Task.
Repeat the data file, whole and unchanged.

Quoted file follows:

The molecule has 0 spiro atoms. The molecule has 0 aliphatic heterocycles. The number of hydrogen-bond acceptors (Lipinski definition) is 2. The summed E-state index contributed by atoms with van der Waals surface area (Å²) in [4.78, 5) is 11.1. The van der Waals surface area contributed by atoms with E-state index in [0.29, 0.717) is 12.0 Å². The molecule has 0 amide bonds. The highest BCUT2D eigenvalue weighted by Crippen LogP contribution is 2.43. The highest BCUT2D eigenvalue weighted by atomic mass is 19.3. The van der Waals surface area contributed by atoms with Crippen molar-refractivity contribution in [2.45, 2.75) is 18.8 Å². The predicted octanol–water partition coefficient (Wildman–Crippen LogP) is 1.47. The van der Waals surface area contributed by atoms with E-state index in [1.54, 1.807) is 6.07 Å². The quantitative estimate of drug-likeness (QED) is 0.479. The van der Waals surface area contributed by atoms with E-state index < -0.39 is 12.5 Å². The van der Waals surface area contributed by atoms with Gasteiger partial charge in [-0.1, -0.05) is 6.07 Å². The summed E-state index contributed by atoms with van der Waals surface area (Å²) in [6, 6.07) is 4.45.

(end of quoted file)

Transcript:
The molecule has 0 spiro atoms. The molecule has 0 aliphatic heterocycles. The number of hydrogen-bond acceptors (Lipinski definition) is 2. The summed E-state index contributed by atoms with van der Waals surface area (Å²) in [4.78, 5) is 11.1. The van der Waals surface area contributed by atoms with E-state index in [0.29, 0.717) is 12.0 Å². The molecule has 0 amide bonds. The highest BCUT2D eigenvalue weighted by Crippen LogP contribution is 2.43. The highest BCUT2D eigenvalue weighted by atomic mass is 19.3. The van der Waals surface area contributed by atoms with Crippen molar-refractivity contribution in [2.45, 2.75) is 18.8 Å². The predicted octanol–water partition coefficient (Wildman–Crippen LogP) is 1.47. The van der Waals surface area contributed by atoms with E-state index in [1.54, 1.807) is 6.07 Å². The quantitative estimate of drug-likeness (QED) is 0.479. The van der Waals surface area contributed by atoms with E-state index < -0.39 is 12.5 Å². The van der Waals surface area contributed by atoms with Gasteiger partial charge in [-0.1, -0.05) is 6.07 Å². The summed E-state index contributed by atoms with van der Waals surface area (Å²) in [6, 6.07) is 4.45.